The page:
Mountains and Tides by Pitch Feather

(from the press release)

Pitch Feather is an indie rock band piloted by Chuan and Alberta – a husband-and-wife duo with a keen DIY spirit and eagerness for artistic collaboration. Their self-produced debut full-length album “Mountains and Tides” was independently released online on 28th October.

Thematically, the 12-track album contemplates life, death, kinship, hope and love – the things that make us human. The album title represents the struggles and hardships of a journey in search of freedom, and the album is dedicated to every free spirit pursuing his/her dreams.

Elements of folk, baroque pop and almost everything in between can be heard in this album. Songs like “Painter’s Symphony” and “Lavender Girl” illustrate the band’s explorative and artistic approach to music – a principle that no two songs should ever be alike. On the album, each song is written like a soundtrack to a story, evoking vivid images in the listener’s mind.

Pitch Feather believes that people have the power to take charge of their own lives and be free. This album is a reflection of their freedom. The band writes, records, produces and promotes their own music from their home studio, remaining fully involved in the entire process of album production.

“Mountains and Tides” is available online in physical CD and digital download format.


New Release! Ava by Awk Wah

I think we can all agree that holding vinyl in your hands is very satisfying, and this translucent redwood is an absolute beauty. That sense is further enhanced and sits together well with the vibes of Ava, a new album by avant-noise and experimental electronics artist, Awk Wah.

Awk Wah’s music is based on manipulated samples and beats, and augmented by ritualistic live percussion, charting the meeting points of avant-garde, experimental, and techno music …

(from the press release)

Leaping away from the twisted monolithic vision forged in his noisy 2011 debut Opera Box, Awk Wah returns with an exquisite new work. Listening to Ava is akin to trekking through unknown territory, each track a different region of alien environment, like a grittier, more turbulent version of the Future of Sound of London’s 1994 ambient classic, Lifeforms. There is a sense of sonic adventurism that charts the meeting points of avant-garde, experimental, and techno music – comparable to what contemporary artist-producers like Raime, Helm, Lee Gamble and Jar Moff are doing.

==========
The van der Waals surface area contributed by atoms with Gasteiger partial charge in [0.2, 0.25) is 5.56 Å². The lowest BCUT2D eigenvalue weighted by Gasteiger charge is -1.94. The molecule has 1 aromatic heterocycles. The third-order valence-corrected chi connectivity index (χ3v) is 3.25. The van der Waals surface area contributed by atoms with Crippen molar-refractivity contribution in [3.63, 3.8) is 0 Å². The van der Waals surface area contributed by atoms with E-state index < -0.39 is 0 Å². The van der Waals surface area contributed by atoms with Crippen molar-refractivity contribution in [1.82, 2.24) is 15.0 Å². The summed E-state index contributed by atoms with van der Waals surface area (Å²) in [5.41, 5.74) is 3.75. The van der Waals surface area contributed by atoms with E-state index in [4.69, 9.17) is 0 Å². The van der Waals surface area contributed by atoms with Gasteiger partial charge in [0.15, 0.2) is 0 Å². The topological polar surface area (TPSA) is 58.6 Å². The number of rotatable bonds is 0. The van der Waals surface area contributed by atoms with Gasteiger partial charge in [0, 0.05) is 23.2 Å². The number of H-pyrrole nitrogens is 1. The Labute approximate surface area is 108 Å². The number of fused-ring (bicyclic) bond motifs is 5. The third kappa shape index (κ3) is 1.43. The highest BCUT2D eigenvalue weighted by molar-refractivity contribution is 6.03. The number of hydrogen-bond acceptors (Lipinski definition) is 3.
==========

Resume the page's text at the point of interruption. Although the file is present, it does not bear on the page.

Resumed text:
On Ava, tracks like “Rhea”, “Oneiros”, and “Dazzling Spinoza” evoke ceremonial drums in a dark, primordial jungle; “Spineless”, “Hello On-tik”, and “Thex” raise the spectre of a dystopian industrial landscape littered with roaring furnaces; “Making Happy” and “Ominhex” are weirder still, their electronic beats an uneasy sort of dance, marking an ambiguous space between the pleasure of a groove and the ticking of a bomb. The big shifts in sound can be attributed to Awk Wah’s newfound use of the Roland SP-555 sampler in addition to his, by now, signature spider-like percussion work. Sound elements both synthetic and organic are sparsely overlaid; free rolling percussion, clangorous cymbals, nihilistic techno beats are used to compelling effect. At times, Awk Wah’s use of repetition in electronic beats, acoustic percussion – even the rhythmic feedback of a sampled radio in “Thex” – has the curious similarity to the echolocation function of sonar systems in search of an invisible intruder; there is something hypnotic about it, but equally a sense of imminent danger.

Conceptually, the album is named after Avalokitasvara – the Sanskrit form of Guanyin, Goddess of Mercy – and a word that literally means ‘perceiver of the sounds (cries) of the world’. What on a mytho-spiritual level evokes the compassion of a deity for humankind, is transposed in Ava into the sensitive act of keen listening to create vast and looming sound worlds – ones of ritualistic beats, distressed squelches, and powerful distortion. With his second album, Awk Wah cements his place as an outsider music genius, with rich insights to share with those willing to listen in to the cosmos with him.

The album is available in digital and vinyl format.


Ghost: The Body at the Turn of the Century

(from the press release)

Entitled Ghost: The Body at the Turn of the Century, Sculpture Square‘s sixty-nine-day multi-disciplinary exhibition showcases seminal moments at the turn of the century, and looks at how representations of the Body in the arts and other burgeoning counterculture movements reflect new cultural moments in Singapore. From photography, films, music to performance arts, the Body becomes a central artistic medium.